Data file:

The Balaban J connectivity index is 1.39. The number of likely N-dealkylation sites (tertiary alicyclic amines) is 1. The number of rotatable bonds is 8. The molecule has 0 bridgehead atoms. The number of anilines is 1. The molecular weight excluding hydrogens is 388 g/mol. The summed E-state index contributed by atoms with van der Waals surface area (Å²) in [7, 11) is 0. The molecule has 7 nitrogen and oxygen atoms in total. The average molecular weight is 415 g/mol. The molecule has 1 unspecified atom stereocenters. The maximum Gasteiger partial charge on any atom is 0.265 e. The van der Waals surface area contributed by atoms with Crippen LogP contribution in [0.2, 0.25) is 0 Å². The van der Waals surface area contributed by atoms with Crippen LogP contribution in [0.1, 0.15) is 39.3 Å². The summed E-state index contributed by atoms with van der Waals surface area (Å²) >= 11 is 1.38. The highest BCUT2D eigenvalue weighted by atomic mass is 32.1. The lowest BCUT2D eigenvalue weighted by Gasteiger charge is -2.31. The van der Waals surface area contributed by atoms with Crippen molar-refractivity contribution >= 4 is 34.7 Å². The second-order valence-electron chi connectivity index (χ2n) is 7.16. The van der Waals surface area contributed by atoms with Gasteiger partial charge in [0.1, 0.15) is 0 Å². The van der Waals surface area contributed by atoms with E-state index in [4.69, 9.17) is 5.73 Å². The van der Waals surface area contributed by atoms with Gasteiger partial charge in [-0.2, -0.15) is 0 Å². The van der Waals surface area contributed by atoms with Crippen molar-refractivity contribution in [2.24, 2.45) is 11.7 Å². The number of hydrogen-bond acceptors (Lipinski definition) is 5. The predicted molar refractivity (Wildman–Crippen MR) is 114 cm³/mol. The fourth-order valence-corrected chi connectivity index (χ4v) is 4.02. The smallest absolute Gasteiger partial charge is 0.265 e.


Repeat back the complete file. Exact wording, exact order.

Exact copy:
The Balaban J connectivity index is 1.39. The number of likely N-dealkylation sites (tertiary alicyclic amines) is 1. The number of rotatable bonds is 8. The molecule has 0 bridgehead atoms. The number of anilines is 1. The molecular weight excluding hydrogens is 388 g/mol. The summed E-state index contributed by atoms with van der Waals surface area (Å²) in [7, 11) is 0. The molecule has 7 nitrogen and oxygen atoms in total. The average molecular weight is 415 g/mol. The molecule has 1 unspecified atom stereocenters. The maximum Gasteiger partial charge on any atom is 0.265 e. The van der Waals surface area contributed by atoms with Crippen LogP contribution in [0.2, 0.25) is 0 Å². The van der Waals surface area contributed by atoms with Crippen LogP contribution in [0.1, 0.15) is 39.3 Å². The summed E-state index contributed by atoms with van der Waals surface area (Å²) >= 11 is 1.38. The highest BCUT2D eigenvalue weighted by atomic mass is 32.1. The lowest BCUT2D eigenvalue weighted by Gasteiger charge is -2.31. The van der Waals surface area contributed by atoms with Crippen molar-refractivity contribution >= 4 is 34.7 Å². The second-order valence-electron chi connectivity index (χ2n) is 7.16. The van der Waals surface area contributed by atoms with Gasteiger partial charge in [0.1, 0.15) is 0 Å². The van der Waals surface area contributed by atoms with E-state index in [4.69, 9.17) is 5.73 Å². The van der Waals surface area contributed by atoms with Gasteiger partial charge in [-0.2, -0.15) is 0 Å². The van der Waals surface area contributed by atoms with Crippen molar-refractivity contribution in [2.24, 2.45) is 11.7 Å². The number of hydrogen-bond acceptors (Lipinski definition) is 5. The predicted molar refractivity (Wildman–Crippen MR) is 114 cm³/mol. The fourth-order valence-corrected chi connectivity index (χ4v) is 4.02. The smallest absolute Gasteiger partial charge is 0.265 e.